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  • Poetic Transformations: Eighteenth-Century Cultural Projects on the Mekong Plains by Claudine Ang
  • Eric Henry (bio)
Claudine Ang. Poetic Transformations: Eighteenth-Century Cultural Projects on the Mekong Plains. Cambridge (Massachusetts) and London: Harvard University Asia Center, 2019. xvi, 292 pp. Hardcover $65.00, isbn 978-0-674-23723-0.

This book provides the reader with close readings of a number of literary pieces created by two highly educated men of letters who held positions of authority in several territories south of Huế during the eighteenth century, and in so doing takes the reader deeply into the social and intellectual history of that time and region.

Of the two figures whose literary productions are examined, one, Mạc Thiên Tứ (1710–1780) was the local Chinese ruler of Hà Tiên, a coastal port city on the western edge of the Mekong Delta. Hà Tiên was at that time used as an enclave by Ming loyalists generally allied with the Nguyễn lords who ruled the South from their capital in Phu' Xuân (present-day Huế). Mạc Thiên Tứ's family had come to the region as political refugees in the late seventeenth century. The second figure, Nguyễn Cư Trinh (1716–1767) was a high ranking Vietnamese official whose forebears had served the Nguyễn lords for several generations. He served successively as the governor of Quang Ngãi Prefecture on the eastern coast, the Bố Chính garrison in the far north of the southern polity, and finally, for eleven years, held administrative positions in the Mekong delta, where he did a great deal to enable the Nguyễn court to consolidate its grip on that region. While thus occupied, he entered into close political, military, and strategic relations with Mạc Thiên Tứ, the Chinese governor of Hà Tiên.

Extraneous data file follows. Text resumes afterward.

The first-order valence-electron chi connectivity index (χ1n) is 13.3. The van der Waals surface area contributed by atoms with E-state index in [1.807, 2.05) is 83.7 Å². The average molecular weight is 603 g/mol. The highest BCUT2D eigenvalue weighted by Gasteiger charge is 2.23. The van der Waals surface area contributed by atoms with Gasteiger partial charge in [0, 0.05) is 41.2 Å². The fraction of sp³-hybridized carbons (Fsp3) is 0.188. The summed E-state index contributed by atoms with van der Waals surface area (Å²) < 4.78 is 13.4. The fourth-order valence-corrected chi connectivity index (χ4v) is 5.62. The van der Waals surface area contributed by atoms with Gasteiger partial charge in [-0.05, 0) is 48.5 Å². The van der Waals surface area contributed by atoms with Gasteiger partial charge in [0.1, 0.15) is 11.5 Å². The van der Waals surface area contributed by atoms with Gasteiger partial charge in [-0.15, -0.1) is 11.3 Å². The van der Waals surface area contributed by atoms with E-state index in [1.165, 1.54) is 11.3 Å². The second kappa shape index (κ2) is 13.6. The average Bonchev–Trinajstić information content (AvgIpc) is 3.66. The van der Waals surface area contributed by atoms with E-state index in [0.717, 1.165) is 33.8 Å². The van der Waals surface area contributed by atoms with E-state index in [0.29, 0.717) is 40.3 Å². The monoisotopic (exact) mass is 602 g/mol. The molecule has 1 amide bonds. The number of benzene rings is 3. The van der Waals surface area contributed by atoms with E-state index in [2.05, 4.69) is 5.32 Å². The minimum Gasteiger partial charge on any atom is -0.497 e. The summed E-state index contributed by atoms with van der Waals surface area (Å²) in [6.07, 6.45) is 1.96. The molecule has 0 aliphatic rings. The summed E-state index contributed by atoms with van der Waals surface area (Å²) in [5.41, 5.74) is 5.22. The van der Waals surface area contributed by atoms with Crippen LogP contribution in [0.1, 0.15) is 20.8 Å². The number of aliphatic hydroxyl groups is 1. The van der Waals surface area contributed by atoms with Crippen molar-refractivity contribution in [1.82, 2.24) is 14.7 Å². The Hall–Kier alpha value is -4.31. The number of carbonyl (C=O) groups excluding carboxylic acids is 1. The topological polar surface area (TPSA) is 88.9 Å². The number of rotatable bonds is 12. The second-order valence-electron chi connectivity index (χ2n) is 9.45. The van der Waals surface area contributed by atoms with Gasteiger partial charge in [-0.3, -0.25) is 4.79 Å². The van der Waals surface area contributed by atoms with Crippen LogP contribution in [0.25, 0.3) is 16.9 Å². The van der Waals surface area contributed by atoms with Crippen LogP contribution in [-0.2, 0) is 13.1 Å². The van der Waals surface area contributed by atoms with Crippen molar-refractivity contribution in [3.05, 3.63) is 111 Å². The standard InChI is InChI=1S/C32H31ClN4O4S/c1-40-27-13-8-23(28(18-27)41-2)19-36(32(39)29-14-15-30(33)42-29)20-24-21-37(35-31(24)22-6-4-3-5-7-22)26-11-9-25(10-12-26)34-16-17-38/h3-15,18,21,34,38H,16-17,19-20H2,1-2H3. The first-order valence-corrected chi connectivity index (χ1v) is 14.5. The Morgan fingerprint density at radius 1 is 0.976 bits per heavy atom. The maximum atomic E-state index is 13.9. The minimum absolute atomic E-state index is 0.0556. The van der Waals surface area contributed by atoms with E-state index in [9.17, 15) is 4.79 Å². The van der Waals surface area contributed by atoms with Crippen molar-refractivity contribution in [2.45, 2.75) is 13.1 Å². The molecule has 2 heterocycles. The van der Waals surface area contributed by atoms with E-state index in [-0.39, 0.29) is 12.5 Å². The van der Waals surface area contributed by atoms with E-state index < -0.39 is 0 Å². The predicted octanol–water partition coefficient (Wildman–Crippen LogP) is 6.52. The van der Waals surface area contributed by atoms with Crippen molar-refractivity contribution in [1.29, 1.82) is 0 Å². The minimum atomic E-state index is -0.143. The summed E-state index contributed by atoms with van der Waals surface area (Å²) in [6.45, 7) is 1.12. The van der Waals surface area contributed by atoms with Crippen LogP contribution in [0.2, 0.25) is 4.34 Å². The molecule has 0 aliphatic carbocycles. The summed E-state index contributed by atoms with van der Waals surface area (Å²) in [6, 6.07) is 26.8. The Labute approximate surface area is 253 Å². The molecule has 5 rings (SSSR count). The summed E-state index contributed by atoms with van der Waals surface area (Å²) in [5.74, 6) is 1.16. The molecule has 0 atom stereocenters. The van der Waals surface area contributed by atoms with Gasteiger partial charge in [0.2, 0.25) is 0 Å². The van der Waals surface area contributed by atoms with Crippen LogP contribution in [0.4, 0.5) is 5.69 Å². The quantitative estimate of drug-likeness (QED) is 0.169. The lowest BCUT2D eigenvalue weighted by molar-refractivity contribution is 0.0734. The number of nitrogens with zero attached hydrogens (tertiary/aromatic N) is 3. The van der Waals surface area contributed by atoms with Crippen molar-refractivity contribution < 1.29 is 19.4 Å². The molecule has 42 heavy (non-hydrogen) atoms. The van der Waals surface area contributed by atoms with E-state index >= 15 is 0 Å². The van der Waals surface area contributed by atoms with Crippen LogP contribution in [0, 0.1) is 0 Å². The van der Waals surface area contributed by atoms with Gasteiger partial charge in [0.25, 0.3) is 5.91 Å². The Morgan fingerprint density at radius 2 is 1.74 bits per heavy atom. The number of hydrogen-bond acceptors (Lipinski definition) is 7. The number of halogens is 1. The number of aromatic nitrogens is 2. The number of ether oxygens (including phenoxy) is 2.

The principle literary productions examined in this book are: (1) a 270-line verse drama in Vietnamese entitled Sãi Vãi (A Monk and a Nun) written by Nguyễn Cư Trinh in c. 1750–1752 when serving as governor of Quang Ngãi (Chapters 1–3, pp. 23–117); (2) a suite of ten landscape poems in Chinese written by Mạc Thiên Tứ in 1736, celebrating scenes in Hà Tiên (Chapter 4, pp. 121–163); (3) two letters to Mạc Thiên Tứ, both of them in Chinese, written by Nguyễn Cư Trinh during the period 1754–1765 (Chapter 5, pp. 164–190); and (4) a suite of ten poems in Chinese written by Nguyễn Cư Trinh during the same period in response to Mạc Thiên Tứ's suite (Chapter 6, pp. 191–229). The author also presents and analyses two Chinese-language memorials submitted [End Page 9] by Nguyễn Cư Trinh to Nguyễn Phu'c Khoát (reigned 1733–1765). The first, submitted in 1751, concerns the dishonesty and incompetence of Quang Ngãi officials and, the unseemly activities of the local Vietnamese populace. It is discussed in Chapter 1, pp. 48–50, and Chapter 3, pp. 112–115. The second, written in c. 1756, offers suggestions to the Nguyễn lord concerning dealings with a Khmer prince and the acquisition of Khmer territories. This is analyzed in Chapter 5, pp. 167–69.

Taken as a whole, this book is an extremely large-scale piece of research, both intricate and many-faceted, and this research is carried out with admirable skill, thoroughness, and respect for veracity. The details of the examined materials bristle with difficulties of all kinds. The poems, sufficiently difficult to interpret in themselves, exist in the form of rare books and manuscripts with frequent textual variants, held in different libraries scattered across the world. The author has studied all existing variants of the texts she discusses, and is conscientious in supplying footnotes that explain the choices she makes among the variants. She also shows a very wide familiarity both with primary sources and secondary studies related to all questions that arise from the texts. An example of her pervasive erudition appears in line 218 of the verse drama Sãi Vãi. There, she...


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